Arden Schneider, SVP Human Resources & Facilities at Integral Ad Science (center in image), has helped NYC-based Integral win multiple “best” workplace awards since she arrived in 2014including Crain’s New York Best Places to Work in New York City, Best Companies to Work For in New York State 2016 and Ad Age Best Places to Work in the US 2015.  No small accomplishment as the company has been doubling—in every respect—for the last three years. Here are some of her insights on how they’re doing it and why it matters. (Accelent placed Arden in 2014.)

“In my mind, the culture was already great. How could we keep it great?”

Accelent:  When you arrived at Integral Ad Science, what was the situation, what was the challenge, and what did your CEO ask of you?

Arden:  The opportunity was to build on the foundation that had been laid (e.g. one HR professional reporting to the head of Finance).  The challenge, which was exciting to me, was not only to build it, but to build it in an environment where we were growing like crazy in terms of revenue and hiring. Really, there were multiple challenges: How do you make sure the organization doesn’t lose its culture while adding so many new people, and processes, and trying to become more disciplined? How do you keep the culture that you have? In my mind, the culture was already great. How could we keep it great?

Accelent:  What advice would you give an HR leader arriving into a similar situation? What are the top things to do in a fast-scaling company in terms of making sure you’re protecting what’s valuable about the culture and then building on it?

Arden:  Well, the first thing you do is make sure you have the right conversation during the interview process so that you know whether the organization is interested in providing an awesome culture for employees. If the organization isn’t interested in doing that, then nothing you do is going to work. You have to have buy-in from the top. That’s first.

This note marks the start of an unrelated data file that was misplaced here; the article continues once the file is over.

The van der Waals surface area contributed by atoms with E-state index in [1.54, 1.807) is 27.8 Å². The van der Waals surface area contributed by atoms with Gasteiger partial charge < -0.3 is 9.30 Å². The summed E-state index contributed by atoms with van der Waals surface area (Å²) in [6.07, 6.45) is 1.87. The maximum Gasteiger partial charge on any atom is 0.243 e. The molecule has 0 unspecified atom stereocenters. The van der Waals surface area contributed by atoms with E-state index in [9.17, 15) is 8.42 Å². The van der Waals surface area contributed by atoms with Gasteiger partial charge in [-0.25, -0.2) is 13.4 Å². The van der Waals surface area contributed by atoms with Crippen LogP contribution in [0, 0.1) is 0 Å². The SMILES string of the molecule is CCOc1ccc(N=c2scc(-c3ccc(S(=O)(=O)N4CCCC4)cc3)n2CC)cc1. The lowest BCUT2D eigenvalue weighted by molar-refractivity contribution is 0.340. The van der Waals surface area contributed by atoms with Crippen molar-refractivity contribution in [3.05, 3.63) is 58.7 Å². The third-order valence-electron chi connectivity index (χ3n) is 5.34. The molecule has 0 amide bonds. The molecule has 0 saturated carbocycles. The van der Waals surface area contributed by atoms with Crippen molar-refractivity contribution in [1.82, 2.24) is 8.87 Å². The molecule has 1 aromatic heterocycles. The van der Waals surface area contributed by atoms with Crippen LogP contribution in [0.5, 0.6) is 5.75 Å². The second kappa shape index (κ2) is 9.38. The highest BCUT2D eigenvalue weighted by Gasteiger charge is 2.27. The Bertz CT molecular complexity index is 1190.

The second thing you do when you arrive is listen and observe. Not forever, but you make sure that you understand what the environment is, what makes the people tick and what makes the culture great (hint: it’s the people) and also what’s starting to creep in that you might not want to creep in. Then you start your action planning, but you never stop listening to employees.  You do it formally, and you do it casually. And you start building your department. You figure out what sort of HR professionals you need in the organization, what functions within HR will enable you to scale, and that can differ from company to company. And if you’re global, it’s going to be different than if you’re in one location in New York City. We were already global with plans to keep expanding; I knew that and that was incredibly exciting to me. It was all incredibly exciting to me.

I think those are the first things you do, besides, of course, making sure that your comp and benefits are up to standards, or maybe above standard, compared to whoever you are competing with for talent.

You also think about the physical environment, and ensure that it’s a place in which an employee would want to come to work every day, a place that they’re proud of, a place that doesn’t make it difficult to be productive. That’s why I have always been head of HR and Facilities as well. Not every HR professional gets that opportunity, but I’m glad that I have because I think the physical environment is a large part of the culture and you need to provide a great physical environment. People spend a lot of time at the office!

Accelent:  In this process, what were and are the biggest challenges?